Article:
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  • Alex Meyer's "Rough" Start

    Alex Meyer, probably throwing a really, really hard fastball.
    Courtesy of Kevin Pataky at MiLB.

    For a Twins fan, I had perhaps the best seat in the house. One row behind me -- same seat number in fact -- Minnesota Twins' General Manager Terry Ryan sat with a pencil, scorecard and notepad. In the two rows in front of me were radar guns, operated by a scout I didn't know, and by Rock Cats' pitcher Logan Darnell (who actually tossed a great game tonight). I saw the speed and location of every pitch. From right behind home plate I watched arguably the Twins' best pitching prospect since Johan Santana throw and I wasn't disappointed.

    I'm not going to lie. I was pretty excited for the game. And I can tell you, Alex Meyer is as advertised. I'm not saying he's a perfect prospect -- obviously he was far from perfect last night -- but I can tell you, from this small, small sample size, I have no doubt that the Twins made a great trade. Let's talk specifics.

    I watched Alex Meyer's worst Rock Cats start. The start was not bad. One inning was bad, and here's the rundown: Meyer's third inning started off with a liner out to center, and then a weakly hit roller down the third base line. Mark Sobolewski couldn't make the play, and it went for an infield single. Thereafter, there was a sharp single to right field, and Meyer must have become rattled, because he walked the next two batters. He clearly was off -- the missed fastballs to righty batters were up and out, not even close to strikes. There was a mound visit. In other words, something with both his composure and control was off. That second walk resulted in a run, and the next batter singled on, what I remember to be, a sharply hit grounder to the hole between shortstop and third base. The next batter hit a legitimate sacrifice fly to left, and all the sudden it's a 4-run inning.

    Meyer's fastball throughout his start was consistently 94-95 and hit 96 multiple times. His stuff wasn't slower, or weaker, during that bad third inning, and his velocity was just as good out of the stretch. He simply lacked control and precision during those 20 minutes. One takeaway: AA players can hit a 96 MPH fastball down the middle, when they are expecting it. Meyer's breaking stuff -- see this excellent piece from the Hartford Courant's Dom Amore -- was consistently around 79.

    Here's the best part of the story -- and also the reason why I have no concern with Alex Meyer: that third inning was an aberration. Instead of giving up as Terry Ryan and other scouts watched him scuffle, Meyer battled and pitched 3 more innings, walking 0, allowing one single and striking out three. Rather than throw in the towel, Meyer demonstrated in innings 4-6 that he is the genuine article; he can be what we expect him to be.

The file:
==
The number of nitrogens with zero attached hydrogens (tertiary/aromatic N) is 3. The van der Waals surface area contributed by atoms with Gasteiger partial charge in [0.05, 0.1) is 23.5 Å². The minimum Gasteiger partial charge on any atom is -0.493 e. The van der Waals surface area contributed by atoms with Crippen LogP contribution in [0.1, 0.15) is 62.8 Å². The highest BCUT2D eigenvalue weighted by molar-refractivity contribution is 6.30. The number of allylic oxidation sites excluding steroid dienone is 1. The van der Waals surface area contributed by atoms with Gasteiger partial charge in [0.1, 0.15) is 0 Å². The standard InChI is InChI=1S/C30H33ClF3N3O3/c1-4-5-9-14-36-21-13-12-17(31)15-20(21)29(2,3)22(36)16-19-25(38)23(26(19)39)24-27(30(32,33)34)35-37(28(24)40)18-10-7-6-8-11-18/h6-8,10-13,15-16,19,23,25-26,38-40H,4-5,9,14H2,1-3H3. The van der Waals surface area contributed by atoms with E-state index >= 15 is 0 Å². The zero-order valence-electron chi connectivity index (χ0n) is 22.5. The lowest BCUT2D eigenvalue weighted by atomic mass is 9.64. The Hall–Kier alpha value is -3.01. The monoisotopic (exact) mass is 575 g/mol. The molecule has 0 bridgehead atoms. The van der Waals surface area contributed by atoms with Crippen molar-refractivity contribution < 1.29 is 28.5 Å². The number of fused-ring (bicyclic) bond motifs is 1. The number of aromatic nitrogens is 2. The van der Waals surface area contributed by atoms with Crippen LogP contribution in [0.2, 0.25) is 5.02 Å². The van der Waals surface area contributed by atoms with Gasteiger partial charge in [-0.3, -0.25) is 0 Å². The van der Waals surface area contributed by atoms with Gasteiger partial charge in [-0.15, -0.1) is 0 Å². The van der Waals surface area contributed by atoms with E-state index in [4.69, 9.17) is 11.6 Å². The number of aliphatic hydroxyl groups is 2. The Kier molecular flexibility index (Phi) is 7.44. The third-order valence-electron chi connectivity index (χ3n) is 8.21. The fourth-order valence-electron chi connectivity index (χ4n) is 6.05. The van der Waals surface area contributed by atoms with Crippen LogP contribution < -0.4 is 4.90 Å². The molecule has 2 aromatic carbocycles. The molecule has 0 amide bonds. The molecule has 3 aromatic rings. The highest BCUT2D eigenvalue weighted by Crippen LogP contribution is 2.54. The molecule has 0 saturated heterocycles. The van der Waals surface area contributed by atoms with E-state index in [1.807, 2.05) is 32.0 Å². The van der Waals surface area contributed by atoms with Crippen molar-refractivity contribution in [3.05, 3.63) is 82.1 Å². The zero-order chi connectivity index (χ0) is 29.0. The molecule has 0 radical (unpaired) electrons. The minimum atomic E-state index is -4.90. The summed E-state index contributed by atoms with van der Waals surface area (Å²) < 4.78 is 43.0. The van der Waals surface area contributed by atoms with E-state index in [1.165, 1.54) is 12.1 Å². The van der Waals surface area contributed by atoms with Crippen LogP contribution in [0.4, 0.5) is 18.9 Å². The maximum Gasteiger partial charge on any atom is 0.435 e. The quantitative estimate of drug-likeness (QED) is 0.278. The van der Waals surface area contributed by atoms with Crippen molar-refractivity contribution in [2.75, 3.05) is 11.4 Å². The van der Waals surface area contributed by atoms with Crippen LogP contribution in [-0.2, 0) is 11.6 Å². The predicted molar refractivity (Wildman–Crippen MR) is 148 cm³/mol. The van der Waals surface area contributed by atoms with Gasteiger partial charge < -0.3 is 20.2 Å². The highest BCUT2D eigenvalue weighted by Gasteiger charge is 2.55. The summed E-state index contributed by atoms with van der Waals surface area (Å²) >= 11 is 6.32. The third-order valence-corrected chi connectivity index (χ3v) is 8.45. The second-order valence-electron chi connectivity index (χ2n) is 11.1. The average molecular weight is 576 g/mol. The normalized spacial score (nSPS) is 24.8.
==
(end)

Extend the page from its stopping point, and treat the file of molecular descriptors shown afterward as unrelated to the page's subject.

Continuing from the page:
Alex Meyer dominated most of the hitters he faced. There were many embarrassing swings, many called strikes that baffled batters and many weakly hit grounders and fly balls. And I will note (as a fan, not a 100 percent objective observer), that Meyer did get pinched on a few pitches in that rough third inning. I did hear a couple of groans from Mr. Ryan.

    So here's the bottom line, based on this one Alex Meyer start: he throws really, really hard, and it intimidates batters. . The fastball reached 96 on a night when it was in the low 50s in Connecticut (he has reached 98 in better weather). He has a great knuckle-curve that breaks down sharply. He didn't give up an extra-base hit in his "worst" start, although there were a few deep fly balls. He did get rattled when he got in trouble in that inning, but again, the next 3 innings suggest that he can rebound from a rough frame. The "line": 6 inning, 4 earned runs, 5 hits, 8 Ks, 3 BBs and a loss. The real story: one very bad inning in front of a nerve-wracking crowd, and an otherwise dominating start. And one hell of a fastball.

    Please also check out New Britain Herald writer Matt Straub's write-up on this game here.

    One other strange item from last night: James Beresford, probably my favorite Rock Cats player this season, was tossed from the game. I've been asked a few times what happened, so here is the story as I witnessed it: To preface this story, I should note that going back to last season I really have enjoyed watching Beresford play. He is an above-average defender, and although he will never hit for big power, I have held out hope that he can become a singles and walk machine such that he can keep advancing up the system.

    James is on his way. As of tonight, he's batting .333 on the season after having to fight off a couple of other players at the last-minute for a starting role. He's taking good at-bats, is walking when he can and he had extra-base hits in consecutive games last week. In short, a good start for Beresford.

    Last night, in a mid-game at-bat against a tough LOOGY, Beresford took a fastball for a strike, which I believed (from my home plate vantage point) to be a few inches outside of the zone. He took longer than normal between pitches, speaking with the ump. The next pitch looked like it hit the outside corner, but Beresford also took that one, again speaking with the ump. The third pitch was a breaking ball in the dirt, which Beresford swung at. The ump rung him up, and James indicated that there was a foul tip. Nonetheless, it was a third strike for the third out. As Beresford bent down and undid his shin guard, some words must have been exchanged, because he was immediately tossed. So there's the story as I saw it.